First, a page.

H. Rider Haggard: Allan Quatermain


And so the fight was ended. On returning from the shocking scene it sudden struck me that I had seen nothing of Alphonse since the moment, some twenty minutes before -- for though this fight has taken a long while to describe, it did not take long in reality -- when I had been forced to hit him in the wind with the result of nearly getting myself shot. Fearing that the poor little man had perished in the battle, I began to hunt among the dead for his body, but, not being able either to see or hear anything of it, I concluded that he must have survived, and walked down the side of the kraal where we had first taken our stand, calling him by name. Now some fifteen paces back from the kraal wall stood a very ancient tree of the banyan species. So ancient was it that all the inside had in the course of ages decayed away, leaving nothing but a shell of bark.

'Alphonse,' I called, as I walked down the wall. 'Alphonse!'

'Oui, monsieur,' answered a voice. 'Here am I.'

I looked round but could see nobody. 'Where?' I cried.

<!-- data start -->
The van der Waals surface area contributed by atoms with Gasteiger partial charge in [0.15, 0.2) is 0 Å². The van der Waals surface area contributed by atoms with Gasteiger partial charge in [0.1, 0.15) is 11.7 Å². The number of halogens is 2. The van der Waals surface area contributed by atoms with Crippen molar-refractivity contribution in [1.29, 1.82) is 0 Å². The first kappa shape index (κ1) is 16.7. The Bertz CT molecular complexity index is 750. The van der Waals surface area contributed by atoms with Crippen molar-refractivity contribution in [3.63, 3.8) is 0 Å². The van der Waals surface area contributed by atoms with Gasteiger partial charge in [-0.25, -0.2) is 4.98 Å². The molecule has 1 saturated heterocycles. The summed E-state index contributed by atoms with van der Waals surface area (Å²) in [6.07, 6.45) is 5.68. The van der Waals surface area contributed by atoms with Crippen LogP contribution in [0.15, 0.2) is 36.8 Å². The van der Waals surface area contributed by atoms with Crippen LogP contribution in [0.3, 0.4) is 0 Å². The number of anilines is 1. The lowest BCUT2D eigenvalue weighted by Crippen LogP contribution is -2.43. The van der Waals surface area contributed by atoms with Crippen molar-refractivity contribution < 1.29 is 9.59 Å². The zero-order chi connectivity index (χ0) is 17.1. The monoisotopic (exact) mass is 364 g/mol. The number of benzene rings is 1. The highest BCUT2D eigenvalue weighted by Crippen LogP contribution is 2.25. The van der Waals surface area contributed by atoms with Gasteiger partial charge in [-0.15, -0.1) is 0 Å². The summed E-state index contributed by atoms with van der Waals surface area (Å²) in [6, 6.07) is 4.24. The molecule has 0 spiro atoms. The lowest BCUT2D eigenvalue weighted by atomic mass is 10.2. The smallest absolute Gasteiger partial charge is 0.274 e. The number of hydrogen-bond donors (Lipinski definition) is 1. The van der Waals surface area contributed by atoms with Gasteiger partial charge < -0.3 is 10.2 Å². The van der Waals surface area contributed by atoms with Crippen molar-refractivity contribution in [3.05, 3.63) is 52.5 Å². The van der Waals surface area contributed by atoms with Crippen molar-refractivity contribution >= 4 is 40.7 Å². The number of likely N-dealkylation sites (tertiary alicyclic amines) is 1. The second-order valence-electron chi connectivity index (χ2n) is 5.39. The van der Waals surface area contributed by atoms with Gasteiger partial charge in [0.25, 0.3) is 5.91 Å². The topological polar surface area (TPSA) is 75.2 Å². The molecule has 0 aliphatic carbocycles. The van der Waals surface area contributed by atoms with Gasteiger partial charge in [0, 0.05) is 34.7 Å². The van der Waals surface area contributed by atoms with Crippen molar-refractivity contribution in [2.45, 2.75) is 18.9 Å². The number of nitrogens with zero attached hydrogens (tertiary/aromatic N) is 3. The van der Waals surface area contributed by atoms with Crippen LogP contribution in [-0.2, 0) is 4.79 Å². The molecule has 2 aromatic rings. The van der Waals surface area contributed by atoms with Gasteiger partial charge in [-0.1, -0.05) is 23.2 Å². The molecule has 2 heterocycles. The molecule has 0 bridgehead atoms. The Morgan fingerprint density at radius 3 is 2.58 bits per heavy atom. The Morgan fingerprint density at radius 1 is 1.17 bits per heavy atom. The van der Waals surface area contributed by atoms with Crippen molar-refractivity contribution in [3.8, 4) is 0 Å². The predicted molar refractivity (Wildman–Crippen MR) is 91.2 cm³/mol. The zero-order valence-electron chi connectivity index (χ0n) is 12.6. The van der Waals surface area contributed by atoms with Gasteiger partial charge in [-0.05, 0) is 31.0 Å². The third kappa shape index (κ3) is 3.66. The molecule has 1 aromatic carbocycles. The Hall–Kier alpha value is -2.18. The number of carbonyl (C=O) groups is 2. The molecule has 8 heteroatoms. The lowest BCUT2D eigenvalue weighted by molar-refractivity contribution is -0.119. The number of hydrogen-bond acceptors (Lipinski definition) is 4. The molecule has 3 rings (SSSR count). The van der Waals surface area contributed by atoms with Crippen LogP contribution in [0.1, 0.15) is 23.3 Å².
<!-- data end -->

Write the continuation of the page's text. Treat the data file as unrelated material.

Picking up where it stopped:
'Here am I, monsieur, in the tree.'

I looked, and there, peering out of a hole in the trunk of the banyan about five feet from the ground, I saw a pale face and a pair of large mustachios, one clipped short and the other as lamentably out of curl as the tail of a newly whipped pug. Then, for the first time, I realized what I had suspected before -- namely, that Alphonse was an arrant coward. I walked up to him. 'Come out of that hole,' I said.

'Is it finished, monsieur?' he asked anxiously; 'quite finished? Ah, the horrors I have undergone, and the prayers I have uttered!'

'Come out, you little wretch,' I said, for I did not feel amiable; 'it is all over.'

'So, monsieur, then my prayers have prevailed? I emerge,' and he did.

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